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Space History for July 30


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1610
Galileo described his observations of Saturn as most unusual, perhaps a triple planet, not knowing what he was seeing was rings, although some of his drawings did look like rings about the planet.
http://galileo.rice.edu/sci/observations/saturn.html

1905
M. Wolf discovered asteroid #570 Kythera.

1911
J. Palisa discovered asteroid #716 Berkeley.

1916
Asteroid #951 Gaspra was discovered by Grigoriy Neujmin.

1922
K. Reinmuth discovered asteroid #983 Gunila.

1932
G. van Biesbroeck discovered asteroid #2253 Espinette.

1938
C. Jackson discovered asteroid #1467 Mashona.

1938
Carme, Jupiter's 11th moon, was discovered by Seth Barnes Nicholson at Mount Wilson Observatory in a retrograde orbit, named after the mythological mother by Zeus of Britomartis, a Cretan goddess.
https://en.wikipedia.org/wiki/Carme_(moon)

1946 19:36:00 GMT
A V-2 launched from White Sands, New Mexico, was the first rocket to reach an altitude of 100 miles (161.5 km), carrying cosmic radiation, ionosphere and biological experiments for the Applied Physics Lab at John Hopkins University.
https://en.wikipedia.org/wiki/List_of_V-2_test_launches#Launches_of_captured_V-2_rockets_in_the_USA_after_1945

1951
E. L. Johnson discovered asteroid #2718.

1953
Born, Aleksandr Nikolayevich Balandin (at Frayzino, Moscow Oblast, Russian SFSR), cosmonaut (Mir 6, 179 days in space)
http://www.spacefacts.de/bios/cosmonauts/english/balandin_aleksandr.htm

1954
Born, Gregory Carl Johnson (at Seattle, Washington, USA), Captain USN, NASA astronaut (STS 125)

Astronaut Gregory C. Johnson, STS-125 pilot, NASA photo (19 January 2006)
http://www.jsc.nasa.gov/Bios/htmlbios/johnson-gc.html

1958
Using a development model of the Mercury contour couch designed by Maxime A. Faget and Associates, Carter C. Collins withstood a 20g load on a centrifuge at Johnsville, Pennsylvania, proving manned space flight reentry accelerations could be withstood.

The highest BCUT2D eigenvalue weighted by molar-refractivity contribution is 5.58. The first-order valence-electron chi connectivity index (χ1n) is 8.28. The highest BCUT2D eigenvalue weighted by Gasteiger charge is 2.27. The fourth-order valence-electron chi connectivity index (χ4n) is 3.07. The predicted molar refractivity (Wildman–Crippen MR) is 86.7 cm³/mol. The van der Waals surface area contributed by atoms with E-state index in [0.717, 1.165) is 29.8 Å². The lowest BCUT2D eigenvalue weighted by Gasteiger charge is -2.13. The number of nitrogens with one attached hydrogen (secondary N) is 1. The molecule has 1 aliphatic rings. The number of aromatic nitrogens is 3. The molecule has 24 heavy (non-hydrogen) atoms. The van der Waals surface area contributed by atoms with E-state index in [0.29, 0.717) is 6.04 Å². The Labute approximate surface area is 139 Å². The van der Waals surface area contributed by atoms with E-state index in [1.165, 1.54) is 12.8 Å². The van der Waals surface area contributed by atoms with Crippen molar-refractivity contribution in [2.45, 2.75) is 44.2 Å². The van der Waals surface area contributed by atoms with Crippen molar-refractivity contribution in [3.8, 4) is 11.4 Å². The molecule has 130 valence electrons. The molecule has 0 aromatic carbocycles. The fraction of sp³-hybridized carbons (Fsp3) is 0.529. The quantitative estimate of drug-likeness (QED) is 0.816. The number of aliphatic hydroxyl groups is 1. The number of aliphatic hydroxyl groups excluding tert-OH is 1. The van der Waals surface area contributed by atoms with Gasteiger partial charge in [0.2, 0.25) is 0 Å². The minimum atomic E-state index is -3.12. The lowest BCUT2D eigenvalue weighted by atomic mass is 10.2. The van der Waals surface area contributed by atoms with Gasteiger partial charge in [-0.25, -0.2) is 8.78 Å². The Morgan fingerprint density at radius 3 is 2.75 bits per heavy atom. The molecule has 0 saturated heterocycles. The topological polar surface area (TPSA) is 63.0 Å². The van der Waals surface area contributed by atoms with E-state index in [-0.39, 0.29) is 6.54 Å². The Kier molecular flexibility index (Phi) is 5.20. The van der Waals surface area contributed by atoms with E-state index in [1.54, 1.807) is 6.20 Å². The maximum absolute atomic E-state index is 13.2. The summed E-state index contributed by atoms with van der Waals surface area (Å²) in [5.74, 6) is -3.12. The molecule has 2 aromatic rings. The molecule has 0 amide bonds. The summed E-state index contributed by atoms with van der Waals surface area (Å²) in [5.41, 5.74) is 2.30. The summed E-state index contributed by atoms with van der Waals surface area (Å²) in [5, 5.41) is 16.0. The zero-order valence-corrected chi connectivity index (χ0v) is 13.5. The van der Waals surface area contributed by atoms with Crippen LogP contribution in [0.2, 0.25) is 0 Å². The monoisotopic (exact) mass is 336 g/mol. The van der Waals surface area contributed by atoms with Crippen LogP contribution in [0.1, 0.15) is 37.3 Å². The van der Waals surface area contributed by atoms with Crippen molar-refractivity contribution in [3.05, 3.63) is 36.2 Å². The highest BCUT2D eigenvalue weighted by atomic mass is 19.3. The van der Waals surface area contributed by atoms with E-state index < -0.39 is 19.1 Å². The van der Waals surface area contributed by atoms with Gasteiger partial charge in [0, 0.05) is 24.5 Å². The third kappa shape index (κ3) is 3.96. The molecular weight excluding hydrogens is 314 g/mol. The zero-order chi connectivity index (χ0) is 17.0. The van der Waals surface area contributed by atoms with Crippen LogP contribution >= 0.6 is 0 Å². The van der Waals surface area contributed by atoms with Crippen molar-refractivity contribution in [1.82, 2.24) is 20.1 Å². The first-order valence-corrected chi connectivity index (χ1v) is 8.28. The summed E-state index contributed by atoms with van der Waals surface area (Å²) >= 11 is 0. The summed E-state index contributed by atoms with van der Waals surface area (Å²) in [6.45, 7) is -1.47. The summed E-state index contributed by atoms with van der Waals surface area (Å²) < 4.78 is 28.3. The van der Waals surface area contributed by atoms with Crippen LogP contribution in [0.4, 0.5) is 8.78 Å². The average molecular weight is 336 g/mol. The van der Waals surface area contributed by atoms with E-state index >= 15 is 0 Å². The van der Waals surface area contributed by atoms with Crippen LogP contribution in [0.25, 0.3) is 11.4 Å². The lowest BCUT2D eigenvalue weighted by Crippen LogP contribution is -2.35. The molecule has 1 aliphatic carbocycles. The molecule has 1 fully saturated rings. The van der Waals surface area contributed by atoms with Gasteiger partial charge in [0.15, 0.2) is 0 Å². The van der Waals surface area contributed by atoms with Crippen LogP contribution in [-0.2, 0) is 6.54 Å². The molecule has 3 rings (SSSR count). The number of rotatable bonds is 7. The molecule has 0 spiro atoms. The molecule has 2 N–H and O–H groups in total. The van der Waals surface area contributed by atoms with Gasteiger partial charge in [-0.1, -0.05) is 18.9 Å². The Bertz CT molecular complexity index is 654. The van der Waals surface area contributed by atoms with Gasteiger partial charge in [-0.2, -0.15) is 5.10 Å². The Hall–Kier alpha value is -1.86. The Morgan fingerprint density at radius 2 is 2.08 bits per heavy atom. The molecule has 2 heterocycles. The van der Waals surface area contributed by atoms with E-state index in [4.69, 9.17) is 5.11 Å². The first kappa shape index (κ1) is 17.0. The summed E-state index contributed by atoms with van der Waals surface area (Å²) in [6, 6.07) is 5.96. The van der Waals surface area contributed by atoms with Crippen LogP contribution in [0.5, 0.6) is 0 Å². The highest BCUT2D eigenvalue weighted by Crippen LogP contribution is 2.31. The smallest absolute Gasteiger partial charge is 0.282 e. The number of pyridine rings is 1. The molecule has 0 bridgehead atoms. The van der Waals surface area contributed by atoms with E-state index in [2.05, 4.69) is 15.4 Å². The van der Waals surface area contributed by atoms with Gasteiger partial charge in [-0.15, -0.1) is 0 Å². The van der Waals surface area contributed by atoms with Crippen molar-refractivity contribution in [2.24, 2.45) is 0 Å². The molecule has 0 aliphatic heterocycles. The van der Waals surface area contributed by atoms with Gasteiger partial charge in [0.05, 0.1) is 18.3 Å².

http://history.nasa.gov/SP-4001/p1b.htm

1962
Born, Vladimir Nikolayevich Dezhurov (at Zubovo-Polyansk, Yavas, Moldavian SSR) Lt Colonel Russian Air Force, cosmonaut (Mir EO-18, ISS EO-3, 240 total days in space)

Cosmonaut Vladimir N. Dezhurov, NASA photo
http://www.jsc.nasa.gov/Bios/htmlbios/dezhurov.html

1965 12:58:00 GMT
NASA launched the Pegasus 3 meteoroid detection satellite from Cape Kennedy, using Apollo boilerplate 9 as the payload's shroud; the flight (SA-10) marked the end of the Saturn I program with 10 straight successful launches across its seven year span.
http://nssdc.gsfc.nasa.gov/nmc/spacecraftDisplay.do?id=1965-060A

1968
Died, Henry J. E. Reid, Director, NACA Langley Aeronautical Laboratory (1926-1961)
http://crgis.ndc.nasa.gov/historic/Henry_J.E._Reid

1971 22:16:29 GMT
The NASA Apollo 15 LEM "Falcon" landed on the Moon in Mare Imbrium at the foot of the Apennine mountains, at 26.1 N, 3.6 E, 600 meters NNW of the proposed target, with David Scott and James Irwin aboard.

Apollo 15 was the fourth mission in which humans walked on the Lunar surface and returned to Earth: On 30 July 1971, Apollo 15 Commander David R. Scott and LM pilot James B. Irwin landed in the Hadley Rille/Apennines region of the Moon in the Lunar Module (LM) while the Command and Service Module (CSM), with CM pilot Alfred M. Worden, continued in Lunar orbit. During their stay on the Moon, the astronauts set up scientific experiments, took photographs, and collected Lunar samples. The LM took off from the Moon on 2 August, and the astronauts returned to Earth on 7 August.